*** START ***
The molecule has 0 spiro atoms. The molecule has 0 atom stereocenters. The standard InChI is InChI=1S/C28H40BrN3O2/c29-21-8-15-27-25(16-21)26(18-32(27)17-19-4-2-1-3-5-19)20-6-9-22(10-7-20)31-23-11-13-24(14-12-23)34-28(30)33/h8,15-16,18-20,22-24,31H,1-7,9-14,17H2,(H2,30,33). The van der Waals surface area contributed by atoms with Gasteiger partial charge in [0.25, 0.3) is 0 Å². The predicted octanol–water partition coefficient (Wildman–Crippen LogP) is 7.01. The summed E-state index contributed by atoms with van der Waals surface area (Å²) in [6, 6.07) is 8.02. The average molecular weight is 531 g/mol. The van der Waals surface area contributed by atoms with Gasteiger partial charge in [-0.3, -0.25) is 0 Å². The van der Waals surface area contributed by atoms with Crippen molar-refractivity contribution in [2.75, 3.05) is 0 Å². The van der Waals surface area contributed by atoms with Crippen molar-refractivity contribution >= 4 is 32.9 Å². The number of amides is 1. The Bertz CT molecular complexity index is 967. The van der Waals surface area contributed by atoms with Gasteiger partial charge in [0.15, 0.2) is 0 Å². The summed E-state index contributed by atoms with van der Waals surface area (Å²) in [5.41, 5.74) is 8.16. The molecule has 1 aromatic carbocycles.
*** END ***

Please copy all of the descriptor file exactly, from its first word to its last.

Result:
The molecule has 0 spiro atoms. The molecule has 0 atom stereocenters. The standard InChI is InChI=1S/C28H40BrN3O2/c29-21-8-15-27-25(16-21)26(18-32(27)17-19-4-2-1-3-5-19)20-6-9-22(10-7-20)31-23-11-13-24(14-12-23)34-28(30)33/h8,15-16,18-20,22-24,31H,1-7,9-14,17H2,(H2,30,33). The van der Waals surface area contributed by atoms with Gasteiger partial charge in [0.25, 0.3) is 0 Å². The predicted octanol–water partition coefficient (Wildman–Crippen LogP) is 7.01. The summed E-state index contributed by atoms with van der Waals surface area (Å²) in [6, 6.07) is 8.02. The average molecular weight is 531 g/mol. The van der Waals surface area contributed by atoms with Gasteiger partial charge in [-0.3, -0.25) is 0 Å². The van der Waals surface area contributed by atoms with Crippen molar-refractivity contribution in [2.75, 3.05) is 0 Å². The van der Waals surface area contributed by atoms with Crippen molar-refractivity contribution >= 4 is 32.9 Å². The number of amides is 1. The Bertz CT molecular complexity index is 967. The van der Waals surface area contributed by atoms with Gasteiger partial charge in [0.15, 0.2) is 0 Å². The summed E-state index contributed by atoms with van der Waals surface area (Å²) in [5.41, 5.74) is 8.16. The molecule has 1 aromatic carbocycles.